Tuesday, April 15, 2014

4/15 K pod, Kiss The Sky!, Octo-Mom, Mike Bursk, deep canyon, shy porpoise, timber money, debris

What LA saw (Gene Blevins/Reuters)
K pod makes rare spring visit to South Sound
K pod, one of the three pods of orcas that frequent Puget Sound, came south through the San Juan Islands yesterday and were spotted in South Puget Sound late this afternoon (Monday). It’s quite unusual to see K pod coming into Puget Sound this early in the year, noted killer whale researcher Brad Hanson of the Northwest Fisheries Science Center. K pod contains 19 orcas and is often seen with other pods, but not this time. If history is any indication, they will soon be heading back out to the ocean. They are more likely to begin hanging out in the San Juan Islands in late May or early June. Chris Dunagan reports. (Kitsap Sun)

Win 2 Tickets to Kiss The Sky! The Orca Freedom Concert at the EMP April 22 by "liking" Sound Action and entering the drawing here.

If you like to watch: Octopus Life, Death and Birth at Three Tree Point  
Drew Collins and his search for the Real Octo-Mom and her eggs at Three Tree Point.

Whale Researcher Mike Bursk at Welcome the Whales Festival www.orcanetwork.org
Mike Bursk of the Ocean Institute in Dana Point, CA, speaks about "The Friendly Whales of San Ignacio Lagoon - Early Research" at 3 PM on April 19 at the Langley United Methodist Church, 3rd and Anthes, on Whidbey Island. Mike is the captain of the institute's 71-foot research vessel, the Sea Explorer. Nearly 20,000 students annually board the Sea Explorer for an adventure at sea. Presented by Orca Network and Whidbey Watershed Stewards.

Scientists say a deep canyon feeds Puget Sound
University of Washington researchers said they are astounded by the volume of deep sea water that is flowing through an underwater canyon at the mouth of the Strait of Juan de Fuca. They say it’s enough to fill Century Link Field every second.  Twenty to 30 percent more water comes up through that canyon than all of the rivers and streams that feed Puget Sound combined.  Scientists at the UW School of Applied Sciences said today that results from a machine they lowered into the canyon on a research mission last year, measured those massive flows. They describe it as an underwater river as big as the Columbia and Amazon combined that flows uphill from the depths of the Pacific and into the Strait. Gary Chittim reports. (KING)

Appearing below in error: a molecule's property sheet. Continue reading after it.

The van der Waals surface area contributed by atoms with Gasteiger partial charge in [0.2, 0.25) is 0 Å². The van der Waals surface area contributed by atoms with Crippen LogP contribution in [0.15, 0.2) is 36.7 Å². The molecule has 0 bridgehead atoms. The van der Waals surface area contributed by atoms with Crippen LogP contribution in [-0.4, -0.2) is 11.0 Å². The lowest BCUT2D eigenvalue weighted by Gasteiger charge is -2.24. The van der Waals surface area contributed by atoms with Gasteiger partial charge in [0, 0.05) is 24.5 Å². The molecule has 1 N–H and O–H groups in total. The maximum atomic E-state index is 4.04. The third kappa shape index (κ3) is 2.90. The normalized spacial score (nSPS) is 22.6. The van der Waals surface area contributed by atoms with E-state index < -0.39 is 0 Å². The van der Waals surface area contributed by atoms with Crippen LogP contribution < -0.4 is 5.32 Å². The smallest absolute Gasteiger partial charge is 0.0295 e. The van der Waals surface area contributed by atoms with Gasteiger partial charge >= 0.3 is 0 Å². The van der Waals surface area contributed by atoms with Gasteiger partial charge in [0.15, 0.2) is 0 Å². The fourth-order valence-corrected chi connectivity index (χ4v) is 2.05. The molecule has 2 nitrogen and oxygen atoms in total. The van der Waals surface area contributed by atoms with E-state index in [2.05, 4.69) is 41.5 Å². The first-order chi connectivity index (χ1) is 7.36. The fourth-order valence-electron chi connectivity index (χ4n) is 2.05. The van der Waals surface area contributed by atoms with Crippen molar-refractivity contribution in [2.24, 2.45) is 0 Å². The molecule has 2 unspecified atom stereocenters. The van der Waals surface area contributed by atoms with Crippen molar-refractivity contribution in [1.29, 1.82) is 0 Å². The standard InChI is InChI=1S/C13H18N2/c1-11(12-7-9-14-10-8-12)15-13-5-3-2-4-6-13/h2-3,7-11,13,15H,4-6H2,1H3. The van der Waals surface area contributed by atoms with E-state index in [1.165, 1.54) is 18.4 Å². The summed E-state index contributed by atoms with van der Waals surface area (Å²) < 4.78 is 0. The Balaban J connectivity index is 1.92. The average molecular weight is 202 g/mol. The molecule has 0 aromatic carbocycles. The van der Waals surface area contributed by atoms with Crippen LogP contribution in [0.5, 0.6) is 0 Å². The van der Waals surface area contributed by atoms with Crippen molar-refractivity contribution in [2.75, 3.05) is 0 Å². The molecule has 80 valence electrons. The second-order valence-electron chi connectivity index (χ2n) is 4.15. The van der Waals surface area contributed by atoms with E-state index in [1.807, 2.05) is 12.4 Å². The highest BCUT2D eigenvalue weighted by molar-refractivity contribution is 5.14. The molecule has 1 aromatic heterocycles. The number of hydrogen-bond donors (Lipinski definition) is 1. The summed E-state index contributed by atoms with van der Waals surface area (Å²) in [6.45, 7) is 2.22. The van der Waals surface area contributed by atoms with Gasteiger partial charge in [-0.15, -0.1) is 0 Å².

Expert finds shy harbor porpoises off Anacortes
Small, dolphin-like creatures frequent the marine waters here, but they are so shy compared to their extroverted, tropical cousins like Flipper that little is known about them. A marine biologist who spent 10 years swimming with energetic bottlenose and spotted dolphins in the Bahamas moved to the Pacific Northwest on a mission to change that. The Pacific Biodiversity Institute’s Anacortes-based Harbor Porpoise Monitoring Network hired Cindy Elliser in January to take the five-year research project to the next level. Kimberly Cauvel reports. (Skagit Valley Herald)

State lands chief breaks vow, takes timber-industry money
During his successful 2008 campaign to become state lands commissioner, Peter Goldmark pledged not to accept timber money. But he has collected about $100,000 from those companies, and environmental supporters are concerned he is growing too close to the logging industry. Mike Baker and Jim Brunner report. (Seattle Times)

Tide of Japanese tsunami debris ending: scientist
The threat to the B.C. shoreline from Japanese tsunami debris is over, says Jan Hafner, a researcher at the International Pacific Research Center at the University of Hawaii. B.C.’s shoreline and beaches were expected to be hit with everything from corpses to radioactive material coming in with the tide, but have seen much less debris than anticipated. The March 2011 tsunami, the result of a devastating 9.0-magnitude earthquake, swept an estimated five million tonnes of debris into the ocean. About 70 per cent was believed to have sunk off the Japanese coast, leaving about 1.5 million tonnes floating in the Pacific Ocean. Sandra McCulloch reports. (Times Colonist)

Now, your tug weather--
WEST ENTRANCE U.S. WATERS STRAIT OF JUAN DE FUCA- 300 AM PDT TUE APR 15 2014
TODAY
SW WIND 10 TO 20 KT...EASING TO 10 KT IN THE AFTERNOON. WIND WAVES 1 TO 3 FT. W SWELL 8 FT AT 11 SECONDS. A CHANCE OF RAIN
 THIS MORNING...THEN RAIN LIKELY IN THE AFTERNOON.
TONIGHT
S WIND 5 TO 15 KT...BECOMING SW 10 TO 15 KT AFTER MIDNIGHT. WIND WAVES 2 FT OR LESS. W SWELL 6 FT AT 10 SECONDS. RAIN
 LIKELY.

--
"Salish Sea News & Weather" is compiled as a community service by Mike Sato. To subscribe, send your name and email to msato@salishseacom.com. Your email information is never shared and you can unsubscribe at any time.

Salish Sea News: Communicate, Educate, Advocate

Follow on Twitter.

Salish Sea Communications: Truth Well Told

No comments:

Post a Comment